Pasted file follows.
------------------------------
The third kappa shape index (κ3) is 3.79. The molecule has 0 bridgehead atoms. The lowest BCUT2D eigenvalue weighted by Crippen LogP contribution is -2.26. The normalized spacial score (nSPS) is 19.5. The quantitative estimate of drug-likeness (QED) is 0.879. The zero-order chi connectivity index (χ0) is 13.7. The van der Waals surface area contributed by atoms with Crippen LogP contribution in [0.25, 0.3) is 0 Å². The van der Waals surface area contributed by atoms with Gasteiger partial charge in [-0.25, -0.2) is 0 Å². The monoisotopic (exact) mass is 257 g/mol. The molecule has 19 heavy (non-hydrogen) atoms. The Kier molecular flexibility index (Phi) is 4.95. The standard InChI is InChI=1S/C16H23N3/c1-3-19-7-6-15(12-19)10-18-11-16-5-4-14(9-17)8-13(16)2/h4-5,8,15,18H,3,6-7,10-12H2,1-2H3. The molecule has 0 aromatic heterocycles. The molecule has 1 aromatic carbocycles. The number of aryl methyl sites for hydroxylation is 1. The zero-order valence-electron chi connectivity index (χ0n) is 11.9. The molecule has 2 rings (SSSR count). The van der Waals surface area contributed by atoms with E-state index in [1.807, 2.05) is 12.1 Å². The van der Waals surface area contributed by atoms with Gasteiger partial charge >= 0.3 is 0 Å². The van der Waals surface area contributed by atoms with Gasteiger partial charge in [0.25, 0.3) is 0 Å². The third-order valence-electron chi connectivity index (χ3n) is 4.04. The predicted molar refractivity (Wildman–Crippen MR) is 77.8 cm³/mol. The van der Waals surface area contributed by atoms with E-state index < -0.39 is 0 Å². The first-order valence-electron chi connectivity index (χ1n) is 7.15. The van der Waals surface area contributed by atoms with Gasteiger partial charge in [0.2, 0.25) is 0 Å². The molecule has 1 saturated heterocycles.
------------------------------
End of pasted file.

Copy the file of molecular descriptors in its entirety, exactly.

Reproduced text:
The third kappa shape index (κ3) is 3.79. The molecule has 0 bridgehead atoms. The lowest BCUT2D eigenvalue weighted by Crippen LogP contribution is -2.26. The normalized spacial score (nSPS) is 19.5. The quantitative estimate of drug-likeness (QED) is 0.879. The zero-order chi connectivity index (χ0) is 13.7. The van der Waals surface area contributed by atoms with Crippen LogP contribution in [0.25, 0.3) is 0 Å². The van der Waals surface area contributed by atoms with Gasteiger partial charge in [-0.25, -0.2) is 0 Å². The monoisotopic (exact) mass is 257 g/mol. The molecule has 19 heavy (non-hydrogen) atoms. The Kier molecular flexibility index (Phi) is 4.95. The standard InChI is InChI=1S/C16H23N3/c1-3-19-7-6-15(12-19)10-18-11-16-5-4-14(9-17)8-13(16)2/h4-5,8,15,18H,3,6-7,10-12H2,1-2H3. The molecule has 0 aromatic heterocycles. The molecule has 1 aromatic carbocycles. The number of aryl methyl sites for hydroxylation is 1. The zero-order valence-electron chi connectivity index (χ0n) is 11.9. The molecule has 2 rings (SSSR count). The van der Waals surface area contributed by atoms with E-state index in [1.807, 2.05) is 12.1 Å². The van der Waals surface area contributed by atoms with Gasteiger partial charge >= 0.3 is 0 Å². The van der Waals surface area contributed by atoms with Gasteiger partial charge in [0.25, 0.3) is 0 Å². The third-order valence-electron chi connectivity index (χ3n) is 4.04. The predicted molar refractivity (Wildman–Crippen MR) is 77.8 cm³/mol. The van der Waals surface area contributed by atoms with E-state index < -0.39 is 0 Å². The first-order valence-electron chi connectivity index (χ1n) is 7.15. The van der Waals surface area contributed by atoms with Gasteiger partial charge in [0.2, 0.25) is 0 Å². The molecule has 1 saturated heterocycles.